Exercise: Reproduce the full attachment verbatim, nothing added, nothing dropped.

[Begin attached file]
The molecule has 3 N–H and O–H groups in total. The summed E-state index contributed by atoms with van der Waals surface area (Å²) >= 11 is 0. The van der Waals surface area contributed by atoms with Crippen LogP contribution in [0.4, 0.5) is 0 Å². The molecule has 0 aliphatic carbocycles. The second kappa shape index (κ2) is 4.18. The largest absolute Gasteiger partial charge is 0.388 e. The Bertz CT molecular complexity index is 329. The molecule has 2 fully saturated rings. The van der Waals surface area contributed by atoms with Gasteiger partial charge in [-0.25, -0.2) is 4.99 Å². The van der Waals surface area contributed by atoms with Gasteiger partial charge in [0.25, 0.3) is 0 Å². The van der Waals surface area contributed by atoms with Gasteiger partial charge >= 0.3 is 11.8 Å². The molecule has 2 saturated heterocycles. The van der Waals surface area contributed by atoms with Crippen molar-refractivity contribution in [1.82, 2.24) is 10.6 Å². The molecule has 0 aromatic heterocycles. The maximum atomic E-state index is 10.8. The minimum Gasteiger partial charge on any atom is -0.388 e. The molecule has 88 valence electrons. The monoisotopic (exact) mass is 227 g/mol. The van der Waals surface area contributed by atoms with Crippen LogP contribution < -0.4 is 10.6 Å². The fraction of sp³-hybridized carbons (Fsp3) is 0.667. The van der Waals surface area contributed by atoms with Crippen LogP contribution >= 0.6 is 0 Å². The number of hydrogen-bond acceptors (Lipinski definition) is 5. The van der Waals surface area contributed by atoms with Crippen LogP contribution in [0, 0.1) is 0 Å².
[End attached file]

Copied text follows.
The molecule has 3 N–H and O–H groups in total. The summed E-state index contributed by atoms with van der Waals surface area (Å²) >= 11 is 0. The van der Waals surface area contributed by atoms with Crippen LogP contribution in [0.4, 0.5) is 0 Å². The molecule has 0 aliphatic carbocycles. The second kappa shape index (κ2) is 4.18. The largest absolute Gasteiger partial charge is 0.388 e. The Bertz CT molecular complexity index is 329. The molecule has 2 fully saturated rings. The van der Waals surface area contributed by atoms with Gasteiger partial charge in [-0.25, -0.2) is 4.99 Å². The van der Waals surface area contributed by atoms with Gasteiger partial charge in [0.25, 0.3) is 0 Å². The van der Waals surface area contributed by atoms with Gasteiger partial charge >= 0.3 is 11.8 Å². The molecule has 2 saturated heterocycles. The van der Waals surface area contributed by atoms with Crippen molar-refractivity contribution in [1.82, 2.24) is 10.6 Å². The molecule has 0 aromatic heterocycles. The maximum atomic E-state index is 10.8. The minimum Gasteiger partial charge on any atom is -0.388 e. The molecule has 88 valence electrons. The monoisotopic (exact) mass is 227 g/mol. The van der Waals surface area contributed by atoms with Crippen LogP contribution < -0.4 is 10.6 Å². The fraction of sp³-hybridized carbons (Fsp3) is 0.667. The van der Waals surface area contributed by atoms with Crippen LogP contribution >= 0.6 is 0 Å². The number of hydrogen-bond acceptors (Lipinski definition) is 5. The van der Waals surface area contributed by atoms with Crippen LogP contribution in [0, 0.1) is 0 Å².